On December 9th, Sweden has undertaken, as a part of Nordic cooperation, to resell the vaccine developed by Pfizer/BioNTechs to Norway and Iceland on behalf of the EU.
On December 18th, vaccination began. The Swedish Public Health Agency, the Medical Products Agency, and the Swedish Civil Contingencies Agency are tasked with securing accessible and updated information related to vaccination. This is to ensure an effective vaccinations process, reach groups where vaccination coverage is lower, and to counteract the spread of misinformation.
On December 25th, the Swedish Public Health Agency published a recommendation of which groups should get vaccinated in the next phase beginning in February 2021. This group consist of all adults over 70 years old, adults with personal assistance, and health and social care workers. The recommendation is non-binding and up to the regions to decide whether to implement.
December 30th, Sweden has, as a part of the Nordic cooperation, undertaken to resell the vaccine developed by Moderna Switzerland GmbH to Norway and Iceland on behalf of the EU.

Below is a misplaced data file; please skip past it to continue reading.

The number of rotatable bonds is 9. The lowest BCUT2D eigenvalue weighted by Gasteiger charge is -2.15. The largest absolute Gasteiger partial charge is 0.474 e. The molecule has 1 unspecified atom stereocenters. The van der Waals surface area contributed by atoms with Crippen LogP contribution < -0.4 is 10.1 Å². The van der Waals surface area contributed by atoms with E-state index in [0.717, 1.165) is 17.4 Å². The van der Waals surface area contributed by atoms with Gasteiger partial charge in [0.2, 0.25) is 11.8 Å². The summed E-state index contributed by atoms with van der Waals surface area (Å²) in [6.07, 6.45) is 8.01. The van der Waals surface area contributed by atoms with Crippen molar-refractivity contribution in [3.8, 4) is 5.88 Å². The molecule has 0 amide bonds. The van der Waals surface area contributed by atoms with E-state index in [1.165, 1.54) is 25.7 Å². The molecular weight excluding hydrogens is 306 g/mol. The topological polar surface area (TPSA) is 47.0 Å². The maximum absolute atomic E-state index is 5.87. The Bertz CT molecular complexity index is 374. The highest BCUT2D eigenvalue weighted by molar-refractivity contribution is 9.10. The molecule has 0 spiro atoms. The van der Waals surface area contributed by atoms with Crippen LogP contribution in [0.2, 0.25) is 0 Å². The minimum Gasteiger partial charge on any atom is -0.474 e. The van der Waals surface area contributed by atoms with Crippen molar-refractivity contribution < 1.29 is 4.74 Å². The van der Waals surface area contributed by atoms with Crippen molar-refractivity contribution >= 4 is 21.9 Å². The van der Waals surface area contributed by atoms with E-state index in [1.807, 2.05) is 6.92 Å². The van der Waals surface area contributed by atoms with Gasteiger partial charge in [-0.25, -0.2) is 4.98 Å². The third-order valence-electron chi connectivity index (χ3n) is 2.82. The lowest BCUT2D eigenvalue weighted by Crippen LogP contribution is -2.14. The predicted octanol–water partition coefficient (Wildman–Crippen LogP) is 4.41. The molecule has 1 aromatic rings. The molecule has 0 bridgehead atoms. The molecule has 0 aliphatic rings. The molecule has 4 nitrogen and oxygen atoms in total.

On the January 5th, the Public Health Agency announced that local adjustments may be made to the priority list for vaccination. This came after several regions expressed that health care workers should be vaccinated in phase 1. Great concern has been raised over the high care burden and severe disruptions in case of health care workers falling ill. Some prioritized health care workers, such as staff working in intensive care and emergency care may be prioritized for vaccination as part of the ongoing phase 1. This adjustment has to be well balanced with the other groups in priority group 1, while waiting for larger volumes of vaccine supply.